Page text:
Incidence and Epidemiology: PV is a rare disease with a reported annual incidence ranging from < 1-3 per 100,000 populations (1-6). In the US, two studies in Rochester, Minnesota reported an estimated steady annual incidence of 2.3/100,000 for the period1935-1989 (7,8). The national incidence increases with age (median age of diagnosis is 60 years), and is more common among men compared to women (9). Some studies suggest that PV aggregates in families, and results are conflicting on whether Jewish ancestry is a risk factor (10-16).
Despite the community’s concern that environmental contamination may have contributed to the high PV in the Tamaqua area, current knowledge does not support such a hypothesis (17). Some studies have suggested a higher risk of mortality due to PV among people exposed to benzene (18), petroleum refineries(19), and low doses of radiation, however the numbers were too small (2 confirmed and 2 suspected cases) to make any statistically significant associations(20). An additional small study suggested a higher death due to PV among white and non white embalmers and funeral home directors(21).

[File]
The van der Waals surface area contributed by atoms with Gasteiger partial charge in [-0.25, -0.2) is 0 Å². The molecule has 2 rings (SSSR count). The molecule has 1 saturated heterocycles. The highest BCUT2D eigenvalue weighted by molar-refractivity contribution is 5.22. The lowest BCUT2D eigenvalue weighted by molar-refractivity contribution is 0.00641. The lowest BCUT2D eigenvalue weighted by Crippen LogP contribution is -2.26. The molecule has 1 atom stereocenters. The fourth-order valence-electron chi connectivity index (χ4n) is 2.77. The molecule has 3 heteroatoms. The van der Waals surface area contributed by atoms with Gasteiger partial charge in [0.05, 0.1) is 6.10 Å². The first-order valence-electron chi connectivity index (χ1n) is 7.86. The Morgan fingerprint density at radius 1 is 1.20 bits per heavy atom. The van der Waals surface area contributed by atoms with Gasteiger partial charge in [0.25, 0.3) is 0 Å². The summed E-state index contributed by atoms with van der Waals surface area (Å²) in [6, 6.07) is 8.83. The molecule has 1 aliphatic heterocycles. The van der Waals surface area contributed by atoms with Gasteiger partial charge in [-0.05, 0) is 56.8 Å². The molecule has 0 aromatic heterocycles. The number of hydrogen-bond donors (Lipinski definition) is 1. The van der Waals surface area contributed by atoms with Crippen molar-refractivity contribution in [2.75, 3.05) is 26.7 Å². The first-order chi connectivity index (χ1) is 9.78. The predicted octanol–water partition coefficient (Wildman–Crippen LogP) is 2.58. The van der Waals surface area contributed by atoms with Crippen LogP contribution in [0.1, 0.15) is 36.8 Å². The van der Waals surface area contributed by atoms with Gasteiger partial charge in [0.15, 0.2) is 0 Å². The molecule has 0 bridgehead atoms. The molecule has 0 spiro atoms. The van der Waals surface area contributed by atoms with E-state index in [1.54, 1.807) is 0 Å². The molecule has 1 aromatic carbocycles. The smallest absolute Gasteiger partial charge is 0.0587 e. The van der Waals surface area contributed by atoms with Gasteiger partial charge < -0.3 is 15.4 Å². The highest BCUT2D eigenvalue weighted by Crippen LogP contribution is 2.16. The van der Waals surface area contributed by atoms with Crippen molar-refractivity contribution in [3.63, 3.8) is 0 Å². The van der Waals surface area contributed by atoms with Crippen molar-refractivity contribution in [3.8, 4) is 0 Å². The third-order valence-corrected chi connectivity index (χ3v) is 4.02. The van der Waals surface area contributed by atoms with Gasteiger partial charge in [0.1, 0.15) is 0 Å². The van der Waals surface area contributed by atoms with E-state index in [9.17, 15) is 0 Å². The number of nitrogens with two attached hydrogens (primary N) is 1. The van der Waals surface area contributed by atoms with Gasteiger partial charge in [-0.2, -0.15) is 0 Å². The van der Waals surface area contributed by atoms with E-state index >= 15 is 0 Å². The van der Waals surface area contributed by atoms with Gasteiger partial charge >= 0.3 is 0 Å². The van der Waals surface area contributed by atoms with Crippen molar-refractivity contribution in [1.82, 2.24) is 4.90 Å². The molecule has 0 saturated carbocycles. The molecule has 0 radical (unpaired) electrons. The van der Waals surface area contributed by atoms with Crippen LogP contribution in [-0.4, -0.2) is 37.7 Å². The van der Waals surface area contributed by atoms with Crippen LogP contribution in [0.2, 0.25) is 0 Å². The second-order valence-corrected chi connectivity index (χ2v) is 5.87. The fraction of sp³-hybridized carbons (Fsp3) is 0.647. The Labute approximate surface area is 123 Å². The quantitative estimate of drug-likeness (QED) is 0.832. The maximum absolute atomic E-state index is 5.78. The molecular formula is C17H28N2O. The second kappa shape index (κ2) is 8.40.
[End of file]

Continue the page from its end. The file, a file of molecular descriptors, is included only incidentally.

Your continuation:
References :

1. Berglund S, Zettervall O. Incidence of polycythemia vera in a defined population. Eur J Haematol. 1992;48:20-26.

2. Ridell B, Carneskog J, Wedel H, et al. Incidence of chronic myeloproliferative disorders in the city of Goteborg, Sweden 1983-1992. Eur J Haematol. 2000;65:267-271.

3. Modan B. An epidemiological study of polycythemia vera. Blood. 1965;26:657-667.

4. Prochazka AV, Markowe HL. The epidemiology of polycythaemia rubra vera in England and Wales 1968-1982. Br J Cancer. 1986;53:59-64.

5. Heudes D, Carli PM, Bailly F, Milan C, Mugneret F, Petrella T. Myeloproliferative disorders in the department of Cote d’Or between 1980 and 1986. Nouv Rev Fr Hematol. 1989;31:375- 378.